Inspiration lifts that handbrake and brings more sense of freedom into our life. With freedom comes your sense of authenticity. Willingness to learn, grow and pursue your passion result as well. It isn’t easy to believe in yourself if there is very little inspiration in your life. Think about that the next time you have the urge to ignore your inner impulses.

When we stop disowning what matters to us, we have more energy and vitality to achieve the life we desire.

 

On a Physiological Level

When we find ourselves inspired our body produces higher levels of serotonin and dopamine.

You’ve probably heard about these neurochemicals many times before. They are usually associated with chocolate intake and sex. If you are on a diet or single, you will be happy to hear that there are other ways to provoke their influx in our brain and physiology. Inspired action can be as good as the previously mentioned pleasures in stimulating the neurochemicals.

Dopamine is the neurotransmitter involved in movement, memory, pleasurable reward, and motivation. Serotonin is involved in well-being, appetite regulation, and the transmission of nerve

Impulse” (5). This means that the more inspiration, the more of such simulations.

On the other hand, if we are victims of circumstances and just getting by in life then we will stimulate a higher production of cortisol. You have probably heard about this neurotransmitter as well. It is most commonly known as the neurochemical related to stress.

In the long run what impacts our mood the most, either energizing or depleting us, are the chemicals in our body called neurotransmitters. Inspiration “juices us up” with good ones, while the lack of it poisons our body with stress.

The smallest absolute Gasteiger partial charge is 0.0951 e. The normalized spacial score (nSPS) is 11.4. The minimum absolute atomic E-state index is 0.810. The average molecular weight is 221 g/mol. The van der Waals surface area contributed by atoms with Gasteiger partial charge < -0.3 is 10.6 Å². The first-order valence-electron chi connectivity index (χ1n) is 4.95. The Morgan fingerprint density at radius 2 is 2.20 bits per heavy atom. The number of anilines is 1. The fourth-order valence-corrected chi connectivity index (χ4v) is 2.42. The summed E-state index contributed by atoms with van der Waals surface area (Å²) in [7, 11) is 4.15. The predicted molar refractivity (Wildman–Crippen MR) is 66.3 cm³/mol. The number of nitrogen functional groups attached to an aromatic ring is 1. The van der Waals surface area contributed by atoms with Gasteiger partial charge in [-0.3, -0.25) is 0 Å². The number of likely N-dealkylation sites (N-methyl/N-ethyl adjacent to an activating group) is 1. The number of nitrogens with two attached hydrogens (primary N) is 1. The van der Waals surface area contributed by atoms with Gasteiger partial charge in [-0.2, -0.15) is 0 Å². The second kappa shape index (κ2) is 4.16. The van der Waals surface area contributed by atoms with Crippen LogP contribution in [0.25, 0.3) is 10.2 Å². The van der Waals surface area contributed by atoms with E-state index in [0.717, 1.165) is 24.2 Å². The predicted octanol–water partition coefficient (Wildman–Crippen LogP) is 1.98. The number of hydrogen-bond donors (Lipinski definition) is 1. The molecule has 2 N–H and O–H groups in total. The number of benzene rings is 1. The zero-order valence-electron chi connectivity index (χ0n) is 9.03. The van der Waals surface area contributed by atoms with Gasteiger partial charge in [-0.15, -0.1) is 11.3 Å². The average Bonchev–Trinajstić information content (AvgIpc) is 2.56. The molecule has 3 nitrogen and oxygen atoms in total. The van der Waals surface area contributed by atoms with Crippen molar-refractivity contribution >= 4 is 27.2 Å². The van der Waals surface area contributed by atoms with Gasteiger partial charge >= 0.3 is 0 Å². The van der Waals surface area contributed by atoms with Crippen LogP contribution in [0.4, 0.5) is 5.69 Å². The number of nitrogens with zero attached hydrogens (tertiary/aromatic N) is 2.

On a Behavioral Level

With inspiration in the picture, setbacks can now be seen as opportunities for growth; limiting self-beliefs can be chances for self-acceptance and inner peace. There is no failure, just learning. This mentality drives a powerful proactive behavior that leaves you as “the inspired individual” with the ability to tackle circumstances head-on.

Interesting fact: when we are inspired we are more likely to replace fear of the unknown with curiosity (6).

Have you already determined what truly matters to you? What makes your life meaningful? What are you passionate about?

If you haven’t now is the best time to do so. Ensure that you are liberated from the pressures and expectations of society, or at least conscious of them so that you can create your unique, compelling vision. Determine what you want, go for it, and remember change takes time. Change requires a lot in terms of effort, but it yields much in return as well.

“Do what you have to until you can do what you want to!” – Maya Angelou

Never give up.

(Read this next: 4 Powerful Habits That Will Keep You Inspired Every Day)

 

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Sonja Roche is a creature of love and her mission is to create and inspire meaningful connections within and between fellow human beings. As a psychologist, life coach, and personal development trainer she acts like "an open source system" lovingly disclosing and sharing her own journey in order to support the growth of others. Sonja lives in self-development like a fish lives in water. She goes high and beyond to unleash her greatest asset, her true, her powerful self and she believes you can do it too!